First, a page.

fairbank storm sewer toronto

Toronto is building a massive $380 million tunnel spanning over 3 kilometres

A massive new tunnel is being carved out 40 metres below Toronto. This $380 million infrastructure project is not part of a new transit line, but an enormous new storm sewer being built as the largest flooding prevention project in the city's history.

Construction of the Fairbank Silverthorn Storm Trunk Sewer System project surpassed a key milestone on Monday, when a tunnel boring machine was launched to drill out the new three-kilometre, 4.5-metre diameter tunnel that will collect, store and move stormwater from the Fairbank-Silverthorn area to Black Creek.

Monday's milestone saw the first section of an enormous 270-tonne tunnel boring machine lowered into a 40-metre-deep shaft inside Fairbank Memorial Park near Dufferin and Eglinton.

fairbank storm sewer toronto

Launch shaft at Fairbank Memorial. Photo via City of Toronto.

The project has come a long way since construction began in 2021, and the launch of a tunnel boring machine brings the trunk sewer a step closer to its projected completion in 2026.

fairbank storm sewer toronto

The tunnel boring machine that will carve out the new storm sewer. Photo by Laurent Barranco.

Deputy Mayor and Chair of the Infrastructure and Environment Committee, Jennifer McKelvie, called Monday's achievement "particularly important as we see the increased frequency of impactful storms that can damage people's homes and cherished belongings."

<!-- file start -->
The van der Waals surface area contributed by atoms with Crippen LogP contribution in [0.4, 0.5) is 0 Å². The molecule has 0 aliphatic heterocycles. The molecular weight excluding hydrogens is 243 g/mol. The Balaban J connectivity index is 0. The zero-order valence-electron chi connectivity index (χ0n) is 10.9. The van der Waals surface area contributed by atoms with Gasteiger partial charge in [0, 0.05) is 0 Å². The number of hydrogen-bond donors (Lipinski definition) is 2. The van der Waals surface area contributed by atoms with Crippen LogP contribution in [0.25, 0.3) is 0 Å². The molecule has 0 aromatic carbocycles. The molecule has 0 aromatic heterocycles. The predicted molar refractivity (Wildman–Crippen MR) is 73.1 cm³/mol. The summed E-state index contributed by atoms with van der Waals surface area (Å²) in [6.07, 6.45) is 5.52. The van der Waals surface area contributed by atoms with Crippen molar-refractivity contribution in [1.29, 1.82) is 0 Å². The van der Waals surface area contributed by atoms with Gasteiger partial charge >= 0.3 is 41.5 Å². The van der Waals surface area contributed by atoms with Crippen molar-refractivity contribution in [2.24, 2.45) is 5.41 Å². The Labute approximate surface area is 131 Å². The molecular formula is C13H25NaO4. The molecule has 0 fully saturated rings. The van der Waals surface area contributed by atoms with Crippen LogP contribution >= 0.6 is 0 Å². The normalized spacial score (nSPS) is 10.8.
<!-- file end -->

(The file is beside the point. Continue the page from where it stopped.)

Spanning across four different city wards, the new tunnel will relieve flooding risks for 12,500 people living in 4,645 homes, and eliminate 40 million litres of annual combined sewer backups that pollute Black Creek and other waterways in this area of the city.

At peak flow, the massive sewer will move 9,500 litres of stormwater per second to Black Creek, which, for a bit of an extreme reference, is approximately 1/300th the flow rate of Niagara Falls.

However, don't expect a raging torrent of water to turn Black Creek into fast-moving rapids, as the City states that "the new sewer will hold and store stormwater and release it gradually into Black Creek at a controlled rate."

Construction of the new trunk sewer includes a series of smaller storm sewers, totalling 17 kilometres in length, which will collect and feed the tunnel from local catch basins. These basins will contain over 320 devices that control rainwater flow, cutting down on flooding risks in surrounding areas.

The City is footing the majority of the $380 million bill, contributing $307 million, with the remaining balance funded through the Government of Canada's Disaster Mitigation and Adaption Fund.

Lead photo by

Laurent Barranco

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